Swimming legend Ian Thorpe wants medal targets scrapped.
Swimming legend Ian Thorpe wants medal targets scrapped.

Thorpey just sold Australia’s soul

WELCOME to the 2020 Olympics, where gold medals have been replaced by participation trophies and the dais is reserved not for the fastest and strongest but the most improved.

It's where sport - at least in our country - appears to be heading after the Australian Olympic Committee welcomed swimming legend Ian Thorpe's call for an end to medal targets because it's putting too much pressure on our athletes.

That's right, the elite athletes who train day and night for years to test themselves against the best in the world are being crippled by predictions of how many medals the team they're a part of will bring home.

In what has to be one of the flimsiest theories for why we underperformed in Rio in 2016, Thorpe and the AOC agree medal targets have to go.

"It puts an immense amount of pressure on athletes around something they have no control over," Thorpe says.

Let's forget that any athlete that's been through high performance training is bashed over the head with education about not focusing on things they can't control.

Now all of a sudden a forecast which more or less assesses how our athletes are positioned to perform entering a competition - based on recent results - is causing unendurable stress?

"We actively stepped away from setting targets for the very reasons that Ian has rightly raised in recent days," AOC president John Coates says. "Our focus should be on Australians engaging in sporting activity and seeking to fulfil themselves through sport."

Really? So our taxpayer dollars are being directed to athletes so they can feel fulfilled, not win. If that's the case, feel free to send some dough this way so we can buy a new set of jerseys for our office netball team.

James Magnussen, you’re off the hook. (AAP Image/Darren England)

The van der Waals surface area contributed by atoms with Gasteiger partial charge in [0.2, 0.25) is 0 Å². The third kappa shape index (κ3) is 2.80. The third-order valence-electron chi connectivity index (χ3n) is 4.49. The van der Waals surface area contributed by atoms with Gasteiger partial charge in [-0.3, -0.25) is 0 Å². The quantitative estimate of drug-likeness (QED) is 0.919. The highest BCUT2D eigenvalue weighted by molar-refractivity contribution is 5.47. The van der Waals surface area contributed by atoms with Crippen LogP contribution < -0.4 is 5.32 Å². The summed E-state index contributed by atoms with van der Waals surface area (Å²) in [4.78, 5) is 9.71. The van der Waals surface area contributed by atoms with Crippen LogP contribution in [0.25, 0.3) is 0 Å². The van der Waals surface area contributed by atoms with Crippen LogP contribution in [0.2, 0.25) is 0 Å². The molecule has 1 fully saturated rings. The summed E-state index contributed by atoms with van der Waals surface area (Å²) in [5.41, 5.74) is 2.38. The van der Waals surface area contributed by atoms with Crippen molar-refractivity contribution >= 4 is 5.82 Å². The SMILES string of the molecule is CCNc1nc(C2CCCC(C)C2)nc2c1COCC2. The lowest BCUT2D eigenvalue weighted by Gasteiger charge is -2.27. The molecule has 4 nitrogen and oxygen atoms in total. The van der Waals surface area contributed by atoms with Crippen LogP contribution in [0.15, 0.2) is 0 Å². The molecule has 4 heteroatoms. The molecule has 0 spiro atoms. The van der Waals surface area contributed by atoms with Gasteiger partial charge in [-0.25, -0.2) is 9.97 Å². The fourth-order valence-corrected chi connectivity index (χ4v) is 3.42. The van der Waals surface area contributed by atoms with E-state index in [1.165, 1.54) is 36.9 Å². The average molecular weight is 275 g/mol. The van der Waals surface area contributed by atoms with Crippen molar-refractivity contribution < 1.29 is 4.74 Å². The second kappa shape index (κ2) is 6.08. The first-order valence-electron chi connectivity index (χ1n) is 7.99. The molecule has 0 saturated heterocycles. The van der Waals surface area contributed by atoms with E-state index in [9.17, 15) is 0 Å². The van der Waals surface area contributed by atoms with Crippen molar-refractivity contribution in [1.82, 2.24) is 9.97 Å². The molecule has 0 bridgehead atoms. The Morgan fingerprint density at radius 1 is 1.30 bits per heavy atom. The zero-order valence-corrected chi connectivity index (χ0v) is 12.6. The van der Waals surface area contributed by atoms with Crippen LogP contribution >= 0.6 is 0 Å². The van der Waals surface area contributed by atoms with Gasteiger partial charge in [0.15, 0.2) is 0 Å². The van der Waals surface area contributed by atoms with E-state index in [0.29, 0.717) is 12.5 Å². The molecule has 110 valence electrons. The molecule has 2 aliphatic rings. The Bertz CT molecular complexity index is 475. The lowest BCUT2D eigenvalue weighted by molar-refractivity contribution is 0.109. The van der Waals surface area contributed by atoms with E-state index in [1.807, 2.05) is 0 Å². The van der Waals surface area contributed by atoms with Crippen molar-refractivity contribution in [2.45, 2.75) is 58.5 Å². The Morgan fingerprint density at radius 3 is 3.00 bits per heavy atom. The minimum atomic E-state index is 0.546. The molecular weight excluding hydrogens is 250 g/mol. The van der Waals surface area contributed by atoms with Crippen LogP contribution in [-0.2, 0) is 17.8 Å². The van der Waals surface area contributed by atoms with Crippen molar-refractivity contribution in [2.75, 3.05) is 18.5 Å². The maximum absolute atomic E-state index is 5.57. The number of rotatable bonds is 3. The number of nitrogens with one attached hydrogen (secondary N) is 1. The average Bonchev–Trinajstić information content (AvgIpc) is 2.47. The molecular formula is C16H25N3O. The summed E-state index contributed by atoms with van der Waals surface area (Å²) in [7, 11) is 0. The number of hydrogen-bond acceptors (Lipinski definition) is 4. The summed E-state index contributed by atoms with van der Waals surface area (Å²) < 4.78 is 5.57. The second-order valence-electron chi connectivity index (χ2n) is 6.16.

James Magnussen, you’re off the hook. (AAP Image/Darren England)


You too, Cate Campbell. (AAP Image/Darren England)
You too, Cate Campbell. (AAP Image/Darren England)

Coates completely took the mickey by claiming the three medals we won at the Winter Olympics earlier this year came because of the lack of a pre-Games target.

"With no targets set, the athletes were in the position to express themselves," said Coates in a statement released by the AOC, which failed to make it clear we won exactly the same amount in 2010 and 2014.

Wrong. Matt Graham, Jarryd Hughes and Scotty James won medals because they're awesome at what they do and delivered when it counted. Not because of some new sense of freedom that was released by the AOC.

Have we forgotten that pressure - and an athlete's ability to perform despite it - is what makes sport great?

It's why LeBron James is adding fans by the thousands during the NBA playoffs this season, why we've been able to appreciate the difference between Johnathon Thurston, Cooper Cronk, Cameron Smith and Billy Slater and their NSW counterparts for the past decade and why Robert Whittaker and Jeff Horn will make the hair on the back of your neck stand up if they knock out their opponents this weekend.

Dealing with the spotlight is part and parcel of big-time sport and champions embrace it.